It’s President’Ronald Reagan, our 40th President understood the value of managing one’s public image and persona.

He was known as a master of “image-making.”

President Reagan’s Hollywood acting career undoubtedly made him acutely attuned to the art of influencing audience perceptions through his appearance.

 Naturally, he exploited this well-honed skill in his career as a politician.

According to Sam Donaldson, who covered the Reagan White House for ABC News, “Reagan understood that the image one projects helps shape the public’s view, and I suspect it is not just generational that a president who carries himself in a more formal, dignified manner projects by that a bit more gravitas than a president who dresses and acts like he’s just ‘one of the guys.’”

Reagan’s attention to the details in his appearance and dress was a key component of his image strategy. Here are four lessons business professionals, leaders, entrepreneurs and of course politicians can learn about dress from our 40th President:

1. Dress a Notch Above the Rest

President Reagan wanted to be the best-dressed person in the room – to stand out in the crowd, a lofty goal he seemed to accomplish more often than not.

His style of dress was formal. During the week, he typically wore tailored suits, cut to a traditional pattern. He rarely, some say never; although that is not the case, entered the Oval Office without wearing a jacket and tie.

He did relax the suit-and-tie standard on weekends in the Oval Office; mostly because he knew he set the tone of dress at the White House and didn’t want staff to feel obligated to follow his lead by wearing a jacket and tie on weekends.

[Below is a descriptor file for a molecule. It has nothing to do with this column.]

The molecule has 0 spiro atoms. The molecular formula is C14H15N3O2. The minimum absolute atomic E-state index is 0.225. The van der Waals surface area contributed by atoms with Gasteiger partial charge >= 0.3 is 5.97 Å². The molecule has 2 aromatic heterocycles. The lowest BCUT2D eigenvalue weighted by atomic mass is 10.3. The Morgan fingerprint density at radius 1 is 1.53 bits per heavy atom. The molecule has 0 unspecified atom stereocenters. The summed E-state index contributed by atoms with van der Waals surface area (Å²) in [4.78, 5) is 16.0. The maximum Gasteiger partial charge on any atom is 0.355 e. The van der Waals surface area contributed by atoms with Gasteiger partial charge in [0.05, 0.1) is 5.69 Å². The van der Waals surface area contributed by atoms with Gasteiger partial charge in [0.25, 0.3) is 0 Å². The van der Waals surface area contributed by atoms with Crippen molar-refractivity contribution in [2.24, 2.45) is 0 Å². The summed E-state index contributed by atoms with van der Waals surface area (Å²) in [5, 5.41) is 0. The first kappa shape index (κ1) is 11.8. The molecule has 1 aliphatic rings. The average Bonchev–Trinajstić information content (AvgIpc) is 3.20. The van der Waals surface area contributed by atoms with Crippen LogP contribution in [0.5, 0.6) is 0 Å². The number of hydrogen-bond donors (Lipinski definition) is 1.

Reagan possessed a basic belief that his appearance and dress should reflect the gravity of his position as president and of the Oval Office. Although many may consider this an “old school” way of thinking, I believe that it still has merit – and not just in terms of how a president dresses, but how any business professional, leader or entrepreneur dresses for their position.

I invite you to ask yourself the following question on this President’s Day “Does how you dress for work reflect your respect for your position and for the company/organization you represent?

2. Dress for the Occasion

Reagan didn’t just want to be well dressed; he also wanted to dress properly for the occasion. He understood how to strategically shift his style choices depending on his audience, geography, event, etc. It is said for example, that Reagan asked Britain’s then-Prime Minister Margaret Thatcher what to wear before going riding with Queen Elizabeth II during a visit to England.

He was also known for dressing sharply whether he was sporting a pair of denim jeans and a cowboy hat or a tux.

He dressed in a western motif during visits to his Santa Barbara, California ranch, often wearing a denim jacket or jeans. When he wore jeans, they were nicely pressed and often paired with a collared shirt. In other words, casual attire didn’t mean shabby for the 40th president.

Companies often hire me because casual dress has gotten out of control. One area they are usually interested in me covering during the training session is how to dress casually (including jeans) and still look professional.

Trust me, my message around wearing jeans is not that you need to press them like Reagan did, but the fundamental principle is the same. When you dress casually, including wearing denim, you should still look polished and tasteful.

My second invitation to you is twofold: First, that the next time you wear jeans to work, pair them with a nice, crisp collared shirt or, for women, a blouse, a blazer, a quality leather belt and a nice pair of dress shoes or pumps. If this isn’t how you normally dress, observe whether you get a reaction from your management or colleagues.